By: Katie Trischman
Fungi capture the rainforest-esque feel of the preserve
After the past two days of warm rain, the Catawba nature preserve resembled a rainforest more than the cornfield that it once was. Certainly there were enough mosquitoes to be a rainforest. Despite the mud and parasites, one group braves the elements to monitor the health of the preserve's ecosystem.
The Backbone for Conservation focus group is extremely hands-on and is involved with studying the vertebrates of the preserve. They have caught and tagged both turtles and birds (about only 5 species out of the 245 vertebrates on the preserve) all while being eaten alive by mosquitoes.
Bird netting, however, is not as glamorous as it sounds; it takes a lot of sitting around in the mud. After following Professor Joe Posten through the trails, the group sets up the thin net across a pathway that Professor Posten deems suitable. He usually listens for bird calls and tries to set up in an area where several birds seem to be living nearby. He then selects a bird species and plays a recording of its call to lure out the territorial bird.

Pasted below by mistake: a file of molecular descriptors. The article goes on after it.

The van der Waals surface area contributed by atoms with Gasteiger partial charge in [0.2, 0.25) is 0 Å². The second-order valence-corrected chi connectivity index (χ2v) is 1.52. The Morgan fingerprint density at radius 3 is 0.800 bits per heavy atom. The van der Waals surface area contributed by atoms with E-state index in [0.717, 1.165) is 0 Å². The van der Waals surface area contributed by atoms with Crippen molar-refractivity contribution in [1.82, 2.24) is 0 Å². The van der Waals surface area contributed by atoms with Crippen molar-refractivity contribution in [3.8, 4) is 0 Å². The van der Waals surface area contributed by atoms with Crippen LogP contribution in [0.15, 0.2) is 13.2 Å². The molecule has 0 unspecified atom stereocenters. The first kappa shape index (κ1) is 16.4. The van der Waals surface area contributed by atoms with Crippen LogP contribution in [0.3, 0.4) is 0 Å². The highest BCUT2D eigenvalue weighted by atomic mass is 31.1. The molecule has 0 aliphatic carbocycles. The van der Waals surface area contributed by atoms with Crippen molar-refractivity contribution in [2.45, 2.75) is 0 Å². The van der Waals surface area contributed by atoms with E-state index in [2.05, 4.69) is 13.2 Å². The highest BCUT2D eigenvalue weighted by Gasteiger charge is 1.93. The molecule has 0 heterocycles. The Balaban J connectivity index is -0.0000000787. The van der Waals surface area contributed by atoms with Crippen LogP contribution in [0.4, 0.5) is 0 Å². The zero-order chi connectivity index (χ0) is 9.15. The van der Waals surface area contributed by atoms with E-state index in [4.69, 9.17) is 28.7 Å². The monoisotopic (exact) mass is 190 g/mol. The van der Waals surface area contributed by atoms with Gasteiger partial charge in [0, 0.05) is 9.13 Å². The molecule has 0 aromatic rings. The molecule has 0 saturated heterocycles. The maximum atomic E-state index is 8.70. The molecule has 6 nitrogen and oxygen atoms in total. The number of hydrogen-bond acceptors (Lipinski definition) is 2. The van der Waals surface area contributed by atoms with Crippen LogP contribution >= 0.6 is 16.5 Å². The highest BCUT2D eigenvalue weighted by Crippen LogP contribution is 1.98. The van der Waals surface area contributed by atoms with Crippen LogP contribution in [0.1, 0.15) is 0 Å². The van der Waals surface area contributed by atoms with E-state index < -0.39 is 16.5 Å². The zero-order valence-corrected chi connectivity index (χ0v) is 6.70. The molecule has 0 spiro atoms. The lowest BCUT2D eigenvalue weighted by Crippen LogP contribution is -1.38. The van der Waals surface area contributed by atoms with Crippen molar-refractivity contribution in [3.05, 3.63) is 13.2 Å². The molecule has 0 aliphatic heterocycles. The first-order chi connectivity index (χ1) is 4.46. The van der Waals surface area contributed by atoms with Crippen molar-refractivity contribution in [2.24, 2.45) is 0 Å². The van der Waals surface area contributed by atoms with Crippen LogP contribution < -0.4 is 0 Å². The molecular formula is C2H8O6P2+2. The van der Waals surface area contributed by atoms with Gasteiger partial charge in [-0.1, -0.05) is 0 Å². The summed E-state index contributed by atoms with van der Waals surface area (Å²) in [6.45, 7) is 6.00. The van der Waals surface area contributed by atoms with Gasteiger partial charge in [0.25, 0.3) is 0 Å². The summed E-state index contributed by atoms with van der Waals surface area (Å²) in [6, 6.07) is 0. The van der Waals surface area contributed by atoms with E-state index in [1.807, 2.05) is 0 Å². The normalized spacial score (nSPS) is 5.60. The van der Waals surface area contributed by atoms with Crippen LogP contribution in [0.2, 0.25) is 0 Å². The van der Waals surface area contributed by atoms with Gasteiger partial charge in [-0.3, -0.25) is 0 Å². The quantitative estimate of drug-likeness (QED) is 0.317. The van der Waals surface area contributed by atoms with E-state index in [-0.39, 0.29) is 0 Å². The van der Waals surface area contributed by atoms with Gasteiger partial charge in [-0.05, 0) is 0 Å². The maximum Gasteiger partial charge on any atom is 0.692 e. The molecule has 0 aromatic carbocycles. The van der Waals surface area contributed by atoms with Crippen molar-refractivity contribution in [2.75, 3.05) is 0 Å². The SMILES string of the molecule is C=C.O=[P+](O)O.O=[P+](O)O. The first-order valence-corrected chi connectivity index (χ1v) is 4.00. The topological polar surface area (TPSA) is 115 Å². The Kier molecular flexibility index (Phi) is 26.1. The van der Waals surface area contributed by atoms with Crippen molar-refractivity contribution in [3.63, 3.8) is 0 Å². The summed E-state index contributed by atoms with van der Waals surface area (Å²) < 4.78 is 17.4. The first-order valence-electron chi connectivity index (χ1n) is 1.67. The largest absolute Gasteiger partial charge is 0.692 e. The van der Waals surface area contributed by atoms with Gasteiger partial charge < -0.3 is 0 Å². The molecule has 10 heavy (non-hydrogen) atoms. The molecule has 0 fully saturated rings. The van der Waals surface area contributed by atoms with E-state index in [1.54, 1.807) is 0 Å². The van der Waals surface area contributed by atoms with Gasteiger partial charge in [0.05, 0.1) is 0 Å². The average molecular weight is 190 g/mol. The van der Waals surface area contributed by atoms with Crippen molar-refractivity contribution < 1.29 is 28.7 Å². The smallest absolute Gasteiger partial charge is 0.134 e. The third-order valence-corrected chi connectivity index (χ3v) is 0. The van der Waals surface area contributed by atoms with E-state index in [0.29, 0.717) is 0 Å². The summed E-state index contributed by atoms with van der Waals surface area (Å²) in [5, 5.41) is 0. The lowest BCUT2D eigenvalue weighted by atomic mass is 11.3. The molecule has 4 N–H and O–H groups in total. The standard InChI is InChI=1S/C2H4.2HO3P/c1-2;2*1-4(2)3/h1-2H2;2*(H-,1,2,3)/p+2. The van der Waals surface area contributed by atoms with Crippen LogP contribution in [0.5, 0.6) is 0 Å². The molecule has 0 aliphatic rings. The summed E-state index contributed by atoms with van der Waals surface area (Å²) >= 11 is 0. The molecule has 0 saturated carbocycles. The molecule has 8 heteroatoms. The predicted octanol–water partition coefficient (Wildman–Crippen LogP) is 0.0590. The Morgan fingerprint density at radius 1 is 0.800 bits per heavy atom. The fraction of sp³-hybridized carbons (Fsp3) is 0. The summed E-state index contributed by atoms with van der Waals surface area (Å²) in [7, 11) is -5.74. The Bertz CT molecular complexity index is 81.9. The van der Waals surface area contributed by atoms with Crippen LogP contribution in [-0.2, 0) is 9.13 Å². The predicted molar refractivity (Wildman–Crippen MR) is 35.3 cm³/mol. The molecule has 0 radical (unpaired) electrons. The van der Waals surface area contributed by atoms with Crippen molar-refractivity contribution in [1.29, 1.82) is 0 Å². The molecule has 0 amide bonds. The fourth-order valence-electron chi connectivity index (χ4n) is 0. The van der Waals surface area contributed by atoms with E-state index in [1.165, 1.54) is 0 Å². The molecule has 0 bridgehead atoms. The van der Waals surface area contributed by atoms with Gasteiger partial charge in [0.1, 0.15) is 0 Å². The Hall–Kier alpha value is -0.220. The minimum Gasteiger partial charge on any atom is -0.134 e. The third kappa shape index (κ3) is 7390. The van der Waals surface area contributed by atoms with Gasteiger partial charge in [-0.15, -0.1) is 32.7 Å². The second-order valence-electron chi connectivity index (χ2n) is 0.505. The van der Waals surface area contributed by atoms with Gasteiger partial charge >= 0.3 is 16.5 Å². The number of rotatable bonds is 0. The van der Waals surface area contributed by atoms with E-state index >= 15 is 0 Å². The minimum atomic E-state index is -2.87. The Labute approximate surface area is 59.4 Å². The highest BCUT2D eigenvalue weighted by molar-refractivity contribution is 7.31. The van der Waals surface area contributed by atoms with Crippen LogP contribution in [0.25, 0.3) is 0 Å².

However, a watched net never catches a bird, and so while we waited to net a bird we also collected the game trap cameras. Upon return, we were disappointed to be greeted by an empty net. Although we didn't catch a bird today, the group did catch a vibrant male cardinal and a tiny tufted titmouse earlier this week. They also planned to catch and band more turtles later that day, and so their spirit was not dampened.
Jack Dempster and Professor Posten prepare for the trek
Setting up the bird net
Now you see it, now you don't! The bird net is almost invisible against the forest backdrop.
The group members didn't seem to mind their failure either. Christina Donovan, one of the group members, seems happy to "hang with the mosquitoes" and slog through the mud. She chose the group for its hands-on nature and enjoys the feeling that she's actively doing something. The field work is excellent experience for anyone that wants to have a career in animal population study, as it often requires the capture, tagging, and monitoring of animal species.
When I looked at the faces of the members of the rest of the focus group after our hike, I could see the contentedness behind their exhaustion. The hard work this week didn't only pay off well for the environment, but spiritually as well.